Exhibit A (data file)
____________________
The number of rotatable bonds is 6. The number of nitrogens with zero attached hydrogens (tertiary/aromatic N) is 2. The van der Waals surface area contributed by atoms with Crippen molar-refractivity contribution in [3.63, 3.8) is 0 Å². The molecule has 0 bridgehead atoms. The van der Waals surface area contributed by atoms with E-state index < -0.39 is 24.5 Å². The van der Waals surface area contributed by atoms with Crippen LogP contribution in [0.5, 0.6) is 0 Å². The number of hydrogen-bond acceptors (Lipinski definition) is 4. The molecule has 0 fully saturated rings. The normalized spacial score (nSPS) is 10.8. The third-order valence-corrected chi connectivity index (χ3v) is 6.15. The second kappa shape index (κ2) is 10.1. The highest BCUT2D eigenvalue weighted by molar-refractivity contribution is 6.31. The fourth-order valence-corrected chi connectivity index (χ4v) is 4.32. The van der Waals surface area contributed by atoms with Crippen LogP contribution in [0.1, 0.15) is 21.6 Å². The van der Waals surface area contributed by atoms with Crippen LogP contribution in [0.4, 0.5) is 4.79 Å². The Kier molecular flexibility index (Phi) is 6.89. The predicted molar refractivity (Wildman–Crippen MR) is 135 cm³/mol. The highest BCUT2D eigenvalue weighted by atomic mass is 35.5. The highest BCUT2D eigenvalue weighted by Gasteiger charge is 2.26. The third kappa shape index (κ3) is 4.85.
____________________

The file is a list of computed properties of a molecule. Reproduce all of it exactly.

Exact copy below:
The number of rotatable bonds is 6. The number of nitrogens with zero attached hydrogens (tertiary/aromatic N) is 2. The van der Waals surface area contributed by atoms with Crippen molar-refractivity contribution in [3.63, 3.8) is 0 Å². The molecule has 0 bridgehead atoms. The van der Waals surface area contributed by atoms with E-state index < -0.39 is 24.5 Å². The van der Waals surface area contributed by atoms with Crippen LogP contribution in [0.5, 0.6) is 0 Å². The number of hydrogen-bond acceptors (Lipinski definition) is 4. The molecule has 0 fully saturated rings. The normalized spacial score (nSPS) is 10.8. The third-order valence-corrected chi connectivity index (χ3v) is 6.15. The second kappa shape index (κ2) is 10.1. The highest BCUT2D eigenvalue weighted by molar-refractivity contribution is 6.31. The fourth-order valence-corrected chi connectivity index (χ4v) is 4.32. The van der Waals surface area contributed by atoms with Crippen LogP contribution in [0.1, 0.15) is 21.6 Å². The van der Waals surface area contributed by atoms with Crippen LogP contribution in [0.4, 0.5) is 4.79 Å². The Kier molecular flexibility index (Phi) is 6.89. The predicted molar refractivity (Wildman–Crippen MR) is 135 cm³/mol. The highest BCUT2D eigenvalue weighted by atomic mass is 35.5. The highest BCUT2D eigenvalue weighted by Gasteiger charge is 2.26. The third kappa shape index (κ3) is 4.85.